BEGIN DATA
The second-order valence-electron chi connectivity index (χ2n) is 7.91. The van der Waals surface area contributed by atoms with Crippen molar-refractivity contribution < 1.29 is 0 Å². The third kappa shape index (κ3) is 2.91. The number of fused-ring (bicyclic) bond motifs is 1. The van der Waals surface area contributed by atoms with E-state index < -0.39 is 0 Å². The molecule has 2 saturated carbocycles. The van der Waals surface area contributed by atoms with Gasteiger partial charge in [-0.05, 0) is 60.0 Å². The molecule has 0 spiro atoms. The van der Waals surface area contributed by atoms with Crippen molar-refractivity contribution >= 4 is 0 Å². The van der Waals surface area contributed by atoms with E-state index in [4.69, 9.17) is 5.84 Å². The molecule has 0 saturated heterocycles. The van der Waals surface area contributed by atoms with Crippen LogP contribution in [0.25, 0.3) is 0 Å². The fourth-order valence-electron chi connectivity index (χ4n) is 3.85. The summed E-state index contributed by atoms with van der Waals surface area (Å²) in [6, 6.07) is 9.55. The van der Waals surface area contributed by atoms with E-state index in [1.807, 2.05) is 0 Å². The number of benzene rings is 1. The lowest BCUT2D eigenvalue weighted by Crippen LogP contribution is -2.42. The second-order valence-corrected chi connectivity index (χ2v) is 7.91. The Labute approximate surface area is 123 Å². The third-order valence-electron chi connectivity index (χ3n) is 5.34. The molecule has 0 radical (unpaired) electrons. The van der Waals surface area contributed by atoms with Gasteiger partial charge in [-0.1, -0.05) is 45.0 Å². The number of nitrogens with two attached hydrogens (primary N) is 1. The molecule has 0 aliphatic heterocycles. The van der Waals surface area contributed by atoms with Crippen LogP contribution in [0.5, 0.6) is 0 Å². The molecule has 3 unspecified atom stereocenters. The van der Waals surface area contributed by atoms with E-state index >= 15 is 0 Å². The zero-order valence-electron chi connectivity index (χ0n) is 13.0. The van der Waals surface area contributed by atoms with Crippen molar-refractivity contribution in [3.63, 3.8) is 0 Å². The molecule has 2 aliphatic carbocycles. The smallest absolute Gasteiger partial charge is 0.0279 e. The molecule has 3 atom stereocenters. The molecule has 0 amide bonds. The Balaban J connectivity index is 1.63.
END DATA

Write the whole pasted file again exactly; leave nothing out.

The second-order valence-electron chi connectivity index (χ2n) is 7.91. The van der Waals surface area contributed by atoms with Crippen molar-refractivity contribution < 1.29 is 0 Å². The third kappa shape index (κ3) is 2.91. The number of fused-ring (bicyclic) bond motifs is 1. The van der Waals surface area contributed by atoms with E-state index < -0.39 is 0 Å². The molecule has 2 saturated carbocycles. The van der Waals surface area contributed by atoms with Gasteiger partial charge in [-0.05, 0) is 60.0 Å². The molecule has 0 spiro atoms. The van der Waals surface area contributed by atoms with Crippen molar-refractivity contribution >= 4 is 0 Å². The van der Waals surface area contributed by atoms with E-state index in [4.69, 9.17) is 5.84 Å². The molecule has 0 saturated heterocycles. The van der Waals surface area contributed by atoms with Crippen LogP contribution in [0.25, 0.3) is 0 Å². The fourth-order valence-electron chi connectivity index (χ4n) is 3.85. The summed E-state index contributed by atoms with van der Waals surface area (Å²) in [6, 6.07) is 9.55. The van der Waals surface area contributed by atoms with E-state index in [1.807, 2.05) is 0 Å². The number of benzene rings is 1. The lowest BCUT2D eigenvalue weighted by Crippen LogP contribution is -2.42. The second-order valence-corrected chi connectivity index (χ2v) is 7.91. The Labute approximate surface area is 123 Å². The third-order valence-electron chi connectivity index (χ3n) is 5.34. The molecule has 0 radical (unpaired) electrons. The van der Waals surface area contributed by atoms with Gasteiger partial charge in [-0.1, -0.05) is 45.0 Å². The number of nitrogens with two attached hydrogens (primary N) is 1. The molecule has 0 aliphatic heterocycles. The van der Waals surface area contributed by atoms with Crippen LogP contribution in [0.5, 0.6) is 0 Å². The molecule has 3 unspecified atom stereocenters. The van der Waals surface area contributed by atoms with E-state index >= 15 is 0 Å². The zero-order valence-electron chi connectivity index (χ0n) is 13.0. The van der Waals surface area contributed by atoms with Crippen molar-refractivity contribution in [3.63, 3.8) is 0 Å². The molecule has 2 aliphatic carbocycles. The smallest absolute Gasteiger partial charge is 0.0279 e. The molecule has 3 atom stereocenters. The molecule has 0 amide bonds. The Balaban J connectivity index is 1.63.